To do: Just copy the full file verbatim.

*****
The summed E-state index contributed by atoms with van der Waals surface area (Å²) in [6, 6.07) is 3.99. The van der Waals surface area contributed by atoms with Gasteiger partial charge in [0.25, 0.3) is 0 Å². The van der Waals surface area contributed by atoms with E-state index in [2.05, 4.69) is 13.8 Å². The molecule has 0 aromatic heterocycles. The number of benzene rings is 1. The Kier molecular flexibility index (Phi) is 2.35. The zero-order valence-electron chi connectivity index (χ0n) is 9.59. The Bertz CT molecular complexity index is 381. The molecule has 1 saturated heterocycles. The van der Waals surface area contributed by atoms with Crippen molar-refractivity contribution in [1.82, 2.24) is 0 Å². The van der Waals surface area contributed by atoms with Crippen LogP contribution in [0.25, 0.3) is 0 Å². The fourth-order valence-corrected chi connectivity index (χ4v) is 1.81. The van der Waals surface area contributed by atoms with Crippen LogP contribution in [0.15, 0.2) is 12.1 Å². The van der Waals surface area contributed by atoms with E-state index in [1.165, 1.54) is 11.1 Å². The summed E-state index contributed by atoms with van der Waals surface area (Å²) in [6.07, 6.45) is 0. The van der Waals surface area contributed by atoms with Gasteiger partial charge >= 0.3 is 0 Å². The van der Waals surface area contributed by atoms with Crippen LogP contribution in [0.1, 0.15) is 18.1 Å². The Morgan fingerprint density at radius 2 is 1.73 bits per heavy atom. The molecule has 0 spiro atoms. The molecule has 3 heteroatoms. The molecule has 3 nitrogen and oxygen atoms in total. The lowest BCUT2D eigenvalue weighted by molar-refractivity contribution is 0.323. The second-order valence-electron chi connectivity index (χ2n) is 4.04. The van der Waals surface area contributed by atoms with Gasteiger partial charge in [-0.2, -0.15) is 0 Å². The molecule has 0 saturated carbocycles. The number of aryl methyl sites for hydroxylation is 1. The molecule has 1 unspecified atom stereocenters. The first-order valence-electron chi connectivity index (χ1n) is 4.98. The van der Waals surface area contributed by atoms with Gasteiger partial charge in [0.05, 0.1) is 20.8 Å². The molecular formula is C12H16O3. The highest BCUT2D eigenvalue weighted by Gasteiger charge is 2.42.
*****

The summed E-state index contributed by atoms with van der Waals surface area (Å²) in [6, 6.07) is 3.99. The van der Waals surface area contributed by atoms with Gasteiger partial charge in [0.25, 0.3) is 0 Å². The van der Waals surface area contributed by atoms with E-state index in [2.05, 4.69) is 13.8 Å². The molecule has 0 aromatic heterocycles. The number of benzene rings is 1. The Kier molecular flexibility index (Phi) is 2.35. The zero-order valence-electron chi connectivity index (χ0n) is 9.59. The Bertz CT molecular complexity index is 381. The molecule has 1 saturated heterocycles. The van der Waals surface area contributed by atoms with Crippen molar-refractivity contribution in [1.82, 2.24) is 0 Å². The van der Waals surface area contributed by atoms with Crippen LogP contribution in [0.25, 0.3) is 0 Å². The fourth-order valence-corrected chi connectivity index (χ4v) is 1.81. The van der Waals surface area contributed by atoms with Crippen LogP contribution in [0.15, 0.2) is 12.1 Å². The van der Waals surface area contributed by atoms with E-state index in [1.165, 1.54) is 11.1 Å². The summed E-state index contributed by atoms with van der Waals surface area (Å²) in [6.07, 6.45) is 0. The van der Waals surface area contributed by atoms with Gasteiger partial charge >= 0.3 is 0 Å². The van der Waals surface area contributed by atoms with Crippen LogP contribution in [0.1, 0.15) is 18.1 Å². The Morgan fingerprint density at radius 2 is 1.73 bits per heavy atom. The molecule has 0 spiro atoms. The molecule has 3 heteroatoms. The molecule has 3 nitrogen and oxygen atoms in total. The lowest BCUT2D eigenvalue weighted by molar-refractivity contribution is 0.323. The second-order valence-electron chi connectivity index (χ2n) is 4.04. The van der Waals surface area contributed by atoms with Gasteiger partial charge in [-0.2, -0.15) is 0 Å². The molecule has 0 saturated carbocycles. The number of aryl methyl sites for hydroxylation is 1. The molecule has 1 unspecified atom stereocenters. The first-order valence-electron chi connectivity index (χ1n) is 4.98. The van der Waals surface area contributed by atoms with Gasteiger partial charge in [0.05, 0.1) is 20.8 Å². The molecular formula is C12H16O3. The highest BCUT2D eigenvalue weighted by Gasteiger charge is 2.42.